Designing and completing a large, well-designed randomised study is hard work. It must be very depressing when the result is negative – your programme of rehabilitation did not have any measurable effect. It happens. But we should not despair, and we should learn, and profit from failure. (The studies are here and here.)
The first obvious but often overlooked positive feature is that resources will be saved for other patients and treatments. This was not a cheap intervention (but back pain is long-term and very expensive, so it was important to try it). The trial was large enough and well-designed, and gives a definite answer. Many services were and may still be offering programmes similar to this. Some people may have been considering researching it. All these activities can now stop, and the resource used elsewhere.
This study’s negative outcome has saved much money and therefore has, indirectly, benefited many patients – but not patients with low back pain.
The second potentially positive feature may also easily be overlooked. The temptation is to say “this does not work, let’s move on“. That would be to waste the resource already expended. Failure was not attributable to the design or execution. It is vital to ask, why did it have fail?
One possible reason is that the intervention lacked a sound justification. Unusually, for a rehabilitation study, this intervention has been published (here). It would seem that the intervention had a sound theoretical basis, and the evidence behind the theories is at least reasonable if not good.
A second possible reason is that there was a failure to deliver the rehabilitation planned. There is no evidence of major failure.
A third possible reason is one the researchers were obviously aware of. The rehabilitation programme gave significant attention to transferring any learning and change to the home environment. The attempt failed. Why?
One way to look at the programme is as follows:
- the person at home needs to change behaviour, attitudes, beliefs etc.
- this change can be achieved in hospital
- we then need to preserve the change while transferring it back home
- we set up a transfer process.
So the two apparent weaknesses are as follows. The hospital programme failed, or the transfer programme failed.
But there is one other possibility. In the argument above, the home environment is seen as a neutral environment. Change the person, and preserve that change, and all is solved.
In reality, the home environment (in its broadest sense) was and remains the primary cause for the back pain in the first place. Far from being a neutral environment, it is an active causal environment and any benefits will be actively reversed (not in a conscious, willed sense!).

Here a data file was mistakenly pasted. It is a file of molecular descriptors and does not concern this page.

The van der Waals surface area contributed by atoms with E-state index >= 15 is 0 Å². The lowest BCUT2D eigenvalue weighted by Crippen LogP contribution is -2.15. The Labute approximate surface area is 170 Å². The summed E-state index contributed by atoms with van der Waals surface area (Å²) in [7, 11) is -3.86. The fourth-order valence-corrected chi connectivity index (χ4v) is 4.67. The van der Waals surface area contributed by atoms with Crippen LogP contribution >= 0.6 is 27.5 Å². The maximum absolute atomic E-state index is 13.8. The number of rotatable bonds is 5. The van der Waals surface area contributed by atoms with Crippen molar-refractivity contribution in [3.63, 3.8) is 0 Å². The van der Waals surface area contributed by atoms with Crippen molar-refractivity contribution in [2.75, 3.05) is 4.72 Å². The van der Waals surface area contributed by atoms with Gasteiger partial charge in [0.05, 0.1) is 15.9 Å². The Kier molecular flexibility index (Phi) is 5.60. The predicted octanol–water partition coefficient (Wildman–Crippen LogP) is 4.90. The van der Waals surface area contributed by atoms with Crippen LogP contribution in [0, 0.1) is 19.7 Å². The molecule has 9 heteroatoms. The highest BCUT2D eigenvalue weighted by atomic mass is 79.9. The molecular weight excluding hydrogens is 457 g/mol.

So my hypothesis arising from this analysis is that all programmes for people with back pain that depend upon removing someone from their home will fail. There may be detectable change during the inpatient stay. Indeed there almost certainly will be detectable change, even if there is no programme, and a two-week holiday on a tropical island might be even more effective at two weeks. But six months later the situation will have reverted to its earlier state.
Instead, the effort needs to be put into two things.
The first is a close, critical and detailed analysis of why the situation exists for the particular patient, identifying probably several factors that precipitated it and/or, and more importantly, factors that maintain it. The analysis needs to ficus on factors that can be altered. These factors are likely to be social and psychological, and almost certainly will involve people and organisations outside the home.
The second is to plan, with the patient and others, (a) how the patient can be helped to manage and cope with factors that cannot be altered and (b) how the physical, social, financial and other contexts can be changed to facilitate the patient’s improvement.
On reflection, having written this, I would suggest that the original idea was still based in a biomedical model where a single treatment (albeit very complex and multifactorial) was ‘applied to’ the patient so that he or she ‘was cured’. If anything, the ‘treatment’ has to be ‘applied to’ the patient’s environment so that the patient ‘cures himself’ naturally.
In summary, failure can save many resources, benefit many patients, and, if used properly, lad to a change in the understanding of the original problem and this, possibly, to an effective intervention.